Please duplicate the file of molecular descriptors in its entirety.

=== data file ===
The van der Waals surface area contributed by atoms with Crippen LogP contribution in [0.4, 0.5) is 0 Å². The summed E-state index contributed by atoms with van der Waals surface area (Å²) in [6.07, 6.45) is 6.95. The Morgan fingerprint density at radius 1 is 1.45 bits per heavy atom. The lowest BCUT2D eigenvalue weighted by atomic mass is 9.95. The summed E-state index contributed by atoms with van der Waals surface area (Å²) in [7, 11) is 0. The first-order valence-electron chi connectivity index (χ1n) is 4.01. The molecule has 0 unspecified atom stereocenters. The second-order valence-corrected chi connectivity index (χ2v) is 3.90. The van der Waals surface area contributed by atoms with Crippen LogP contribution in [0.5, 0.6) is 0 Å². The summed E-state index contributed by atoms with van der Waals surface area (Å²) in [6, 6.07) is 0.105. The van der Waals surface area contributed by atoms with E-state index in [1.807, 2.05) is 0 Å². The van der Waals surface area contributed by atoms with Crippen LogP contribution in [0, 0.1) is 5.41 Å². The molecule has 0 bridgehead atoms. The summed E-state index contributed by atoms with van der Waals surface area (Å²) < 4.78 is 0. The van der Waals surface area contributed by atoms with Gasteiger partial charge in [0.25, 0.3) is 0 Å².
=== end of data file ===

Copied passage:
The van der Waals surface area contributed by atoms with Crippen LogP contribution in [0.4, 0.5) is 0 Å². The summed E-state index contributed by atoms with van der Waals surface area (Å²) in [6.07, 6.45) is 6.95. The Morgan fingerprint density at radius 1 is 1.45 bits per heavy atom. The lowest BCUT2D eigenvalue weighted by atomic mass is 9.95. The summed E-state index contributed by atoms with van der Waals surface area (Å²) in [7, 11) is 0. The first-order valence-electron chi connectivity index (χ1n) is 4.01. The molecule has 0 unspecified atom stereocenters. The second-order valence-corrected chi connectivity index (χ2v) is 3.90. The van der Waals surface area contributed by atoms with Crippen LogP contribution in [0.5, 0.6) is 0 Å². The summed E-state index contributed by atoms with van der Waals surface area (Å²) in [6, 6.07) is 0.105. The van der Waals surface area contributed by atoms with E-state index in [1.807, 2.05) is 0 Å². The van der Waals surface area contributed by atoms with Crippen LogP contribution in [0, 0.1) is 5.41 Å². The molecule has 0 bridgehead atoms. The summed E-state index contributed by atoms with van der Waals surface area (Å²) < 4.78 is 0. The van der Waals surface area contributed by atoms with Gasteiger partial charge in [0.25, 0.3) is 0 Å².